Manchester Municipal School of Art organised a competition to produce pictorial posters for the Manchester Corporation Transport Department trams and buses between 1933 and 1934. In all, eighteen designs were used; the corporation paid the School of Art two guineas in order to use them. Their unusual shape was designed to fit on the back of the driver’s cab.
First ever books borrowed from Manchester Public Libraries
This is the first ever Registers of Borrowers listing the first ever books borrowed from Manchester Public Libraries, 9 Sep 1852.
This item comes from the Manchester Public Libraries collection. The Lending Department was established in 1852 at the Campfield Library. When the headquarters moved to King Street, the Lending Library was placed in storage in the Town Hall until the Deansgate Branch was opened in 1882. It was re-organised in 1922 and finally closed in 1934.
The Central Lending Library at St Peter’s Square was originally situated on the first floor and included fiction, non-fiction, the Foreign Library, the Store Library, the Play Collection and the Parents Collection.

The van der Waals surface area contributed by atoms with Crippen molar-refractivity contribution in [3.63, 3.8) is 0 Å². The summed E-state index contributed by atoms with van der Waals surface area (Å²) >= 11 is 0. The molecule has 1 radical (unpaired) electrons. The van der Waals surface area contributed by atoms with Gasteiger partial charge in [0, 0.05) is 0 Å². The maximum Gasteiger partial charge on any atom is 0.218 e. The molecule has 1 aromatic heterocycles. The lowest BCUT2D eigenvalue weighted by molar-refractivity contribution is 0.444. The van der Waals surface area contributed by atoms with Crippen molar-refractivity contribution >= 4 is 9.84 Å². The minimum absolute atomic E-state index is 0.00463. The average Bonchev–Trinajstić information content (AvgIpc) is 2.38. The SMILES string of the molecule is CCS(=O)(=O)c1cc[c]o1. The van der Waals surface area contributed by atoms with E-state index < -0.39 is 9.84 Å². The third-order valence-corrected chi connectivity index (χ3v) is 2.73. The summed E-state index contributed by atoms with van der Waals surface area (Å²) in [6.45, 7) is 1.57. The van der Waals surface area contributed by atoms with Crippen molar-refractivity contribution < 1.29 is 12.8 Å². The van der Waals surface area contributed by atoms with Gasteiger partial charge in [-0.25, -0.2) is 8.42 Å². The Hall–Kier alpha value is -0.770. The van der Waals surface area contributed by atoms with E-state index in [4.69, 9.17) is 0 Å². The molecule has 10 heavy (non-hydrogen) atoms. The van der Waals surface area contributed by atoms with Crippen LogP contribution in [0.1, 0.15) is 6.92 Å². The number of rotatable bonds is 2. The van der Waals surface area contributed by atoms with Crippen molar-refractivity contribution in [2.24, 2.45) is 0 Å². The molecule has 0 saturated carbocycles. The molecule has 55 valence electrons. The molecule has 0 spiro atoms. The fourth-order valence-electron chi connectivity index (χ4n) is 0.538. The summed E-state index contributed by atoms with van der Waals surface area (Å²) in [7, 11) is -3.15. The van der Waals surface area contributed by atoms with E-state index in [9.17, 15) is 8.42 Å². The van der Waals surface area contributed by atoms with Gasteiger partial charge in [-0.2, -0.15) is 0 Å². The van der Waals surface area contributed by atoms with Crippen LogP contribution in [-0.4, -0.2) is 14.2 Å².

The Central Lending Library’s publicity claimed that it ‘caters particularly for the members of the public who desire a high standard in their reading, and does not attempt to provide average quality “popular” fiction.’ Later part of the ground floor was taken over by the General Readers Library, which provided the functions of a branch lending library within the Central Library.
Piccadilly, Workers Sunbathing in Gardens 1955
The Choir consisted of 60 boys and 190 girls, aged 9 to 14, drawn from 50 schools (mainly `central’) all over Manchester. The choir was predominantly working-class since those children whose parents could afford musical instruments and music lessons went into the school children’s orchestra; Mr. Rose estimates that a third of the choir’s parents were unemployed; the children were taught to sing phonetically to erase local dialect.
We’re going to publish more of these images every week, but if you’d like to learn more visit Manchester Archives and check out all 80,000 images for yourself, they are fantastic (although I haven’t seen all of them yet)